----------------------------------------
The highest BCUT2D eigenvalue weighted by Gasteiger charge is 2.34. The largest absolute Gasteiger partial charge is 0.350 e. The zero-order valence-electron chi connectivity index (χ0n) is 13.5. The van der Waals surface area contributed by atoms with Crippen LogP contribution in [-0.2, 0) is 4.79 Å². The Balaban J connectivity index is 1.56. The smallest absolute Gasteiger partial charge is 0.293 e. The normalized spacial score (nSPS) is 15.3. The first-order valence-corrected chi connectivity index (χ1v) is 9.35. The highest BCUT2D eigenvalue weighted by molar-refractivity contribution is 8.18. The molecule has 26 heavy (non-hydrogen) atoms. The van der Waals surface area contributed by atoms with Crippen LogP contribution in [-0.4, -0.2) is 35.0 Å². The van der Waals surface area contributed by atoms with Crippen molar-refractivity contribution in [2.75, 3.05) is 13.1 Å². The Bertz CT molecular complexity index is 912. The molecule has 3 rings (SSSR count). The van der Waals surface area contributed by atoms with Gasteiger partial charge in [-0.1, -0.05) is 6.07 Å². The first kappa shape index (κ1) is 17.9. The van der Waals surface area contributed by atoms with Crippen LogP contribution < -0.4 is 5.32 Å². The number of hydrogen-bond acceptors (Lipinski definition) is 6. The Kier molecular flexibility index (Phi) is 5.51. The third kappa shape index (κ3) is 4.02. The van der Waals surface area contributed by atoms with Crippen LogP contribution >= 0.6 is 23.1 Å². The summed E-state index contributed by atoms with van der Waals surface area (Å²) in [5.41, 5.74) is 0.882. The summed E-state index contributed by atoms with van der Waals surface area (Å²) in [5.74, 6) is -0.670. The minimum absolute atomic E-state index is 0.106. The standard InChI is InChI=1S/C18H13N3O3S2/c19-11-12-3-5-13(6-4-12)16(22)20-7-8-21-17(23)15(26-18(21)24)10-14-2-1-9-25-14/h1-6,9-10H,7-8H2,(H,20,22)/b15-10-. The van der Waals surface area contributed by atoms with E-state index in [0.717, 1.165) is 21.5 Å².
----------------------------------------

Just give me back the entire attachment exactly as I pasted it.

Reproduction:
The highest BCUT2D eigenvalue weighted by Gasteiger charge is 2.34. The largest absolute Gasteiger partial charge is 0.350 e. The zero-order valence-electron chi connectivity index (χ0n) is 13.5. The van der Waals surface area contributed by atoms with Crippen LogP contribution in [-0.2, 0) is 4.79 Å². The Balaban J connectivity index is 1.56. The smallest absolute Gasteiger partial charge is 0.293 e. The normalized spacial score (nSPS) is 15.3. The first-order valence-corrected chi connectivity index (χ1v) is 9.35. The highest BCUT2D eigenvalue weighted by molar-refractivity contribution is 8.18. The molecule has 26 heavy (non-hydrogen) atoms. The van der Waals surface area contributed by atoms with Crippen LogP contribution in [-0.4, -0.2) is 35.0 Å². The van der Waals surface area contributed by atoms with Crippen molar-refractivity contribution in [2.75, 3.05) is 13.1 Å². The Bertz CT molecular complexity index is 912. The molecule has 3 rings (SSSR count). The van der Waals surface area contributed by atoms with Gasteiger partial charge in [-0.1, -0.05) is 6.07 Å². The first kappa shape index (κ1) is 17.9. The van der Waals surface area contributed by atoms with Crippen LogP contribution < -0.4 is 5.32 Å². The number of hydrogen-bond acceptors (Lipinski definition) is 6. The Kier molecular flexibility index (Phi) is 5.51. The third kappa shape index (κ3) is 4.02. The van der Waals surface area contributed by atoms with Crippen LogP contribution >= 0.6 is 23.1 Å². The summed E-state index contributed by atoms with van der Waals surface area (Å²) in [5.41, 5.74) is 0.882. The summed E-state index contributed by atoms with van der Waals surface area (Å²) in [5.74, 6) is -0.670. The minimum absolute atomic E-state index is 0.106. The standard InChI is InChI=1S/C18H13N3O3S2/c19-11-12-3-5-13(6-4-12)16(22)20-7-8-21-17(23)15(26-18(21)24)10-14-2-1-9-25-14/h1-6,9-10H,7-8H2,(H,20,22)/b15-10-. The van der Waals surface area contributed by atoms with E-state index in [0.717, 1.165) is 21.5 Å².